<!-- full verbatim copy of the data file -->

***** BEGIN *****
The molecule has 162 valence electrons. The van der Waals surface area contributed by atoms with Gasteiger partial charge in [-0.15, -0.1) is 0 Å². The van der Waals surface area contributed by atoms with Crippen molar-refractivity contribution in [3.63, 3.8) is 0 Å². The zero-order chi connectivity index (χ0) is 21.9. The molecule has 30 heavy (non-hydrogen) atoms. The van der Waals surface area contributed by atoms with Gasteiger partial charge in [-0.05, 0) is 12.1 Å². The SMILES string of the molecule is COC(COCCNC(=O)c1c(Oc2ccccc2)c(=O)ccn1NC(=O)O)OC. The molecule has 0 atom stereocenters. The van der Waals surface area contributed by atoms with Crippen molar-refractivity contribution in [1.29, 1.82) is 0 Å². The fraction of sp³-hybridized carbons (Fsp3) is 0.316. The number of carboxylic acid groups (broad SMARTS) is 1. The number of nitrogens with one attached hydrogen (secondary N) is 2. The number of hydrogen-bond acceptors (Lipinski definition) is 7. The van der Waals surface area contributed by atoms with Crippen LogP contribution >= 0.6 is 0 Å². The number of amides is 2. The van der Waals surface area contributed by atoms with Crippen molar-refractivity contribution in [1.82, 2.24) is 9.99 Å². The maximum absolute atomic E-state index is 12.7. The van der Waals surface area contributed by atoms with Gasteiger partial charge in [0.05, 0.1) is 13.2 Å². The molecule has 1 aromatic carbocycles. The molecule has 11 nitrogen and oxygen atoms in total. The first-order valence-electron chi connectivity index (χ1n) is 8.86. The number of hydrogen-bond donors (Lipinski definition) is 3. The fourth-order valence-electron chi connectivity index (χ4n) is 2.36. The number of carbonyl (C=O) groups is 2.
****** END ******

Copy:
The molecule has 162 valence electrons. The van der Waals surface area contributed by atoms with Gasteiger partial charge in [-0.15, -0.1) is 0 Å². The van der Waals surface area contributed by atoms with Crippen molar-refractivity contribution in [3.63, 3.8) is 0 Å². The zero-order chi connectivity index (χ0) is 21.9. The molecule has 30 heavy (non-hydrogen) atoms. The van der Waals surface area contributed by atoms with Gasteiger partial charge in [-0.05, 0) is 12.1 Å². The SMILES string of the molecule is COC(COCCNC(=O)c1c(Oc2ccccc2)c(=O)ccn1NC(=O)O)OC. The molecule has 0 atom stereocenters. The van der Waals surface area contributed by atoms with Crippen molar-refractivity contribution in [1.29, 1.82) is 0 Å². The fraction of sp³-hybridized carbons (Fsp3) is 0.316. The number of carboxylic acid groups (broad SMARTS) is 1. The number of nitrogens with one attached hydrogen (secondary N) is 2. The number of hydrogen-bond acceptors (Lipinski definition) is 7. The van der Waals surface area contributed by atoms with Crippen LogP contribution >= 0.6 is 0 Å². The number of amides is 2. The van der Waals surface area contributed by atoms with Crippen molar-refractivity contribution in [1.82, 2.24) is 9.99 Å². The maximum absolute atomic E-state index is 12.7. The van der Waals surface area contributed by atoms with Gasteiger partial charge in [0.05, 0.1) is 13.2 Å². The molecule has 1 aromatic carbocycles. The molecule has 11 nitrogen and oxygen atoms in total. The first-order valence-electron chi connectivity index (χ1n) is 8.86. The number of hydrogen-bond donors (Lipinski definition) is 3. The fourth-order valence-electron chi connectivity index (χ4n) is 2.36. The number of carbonyl (C=O) groups is 2.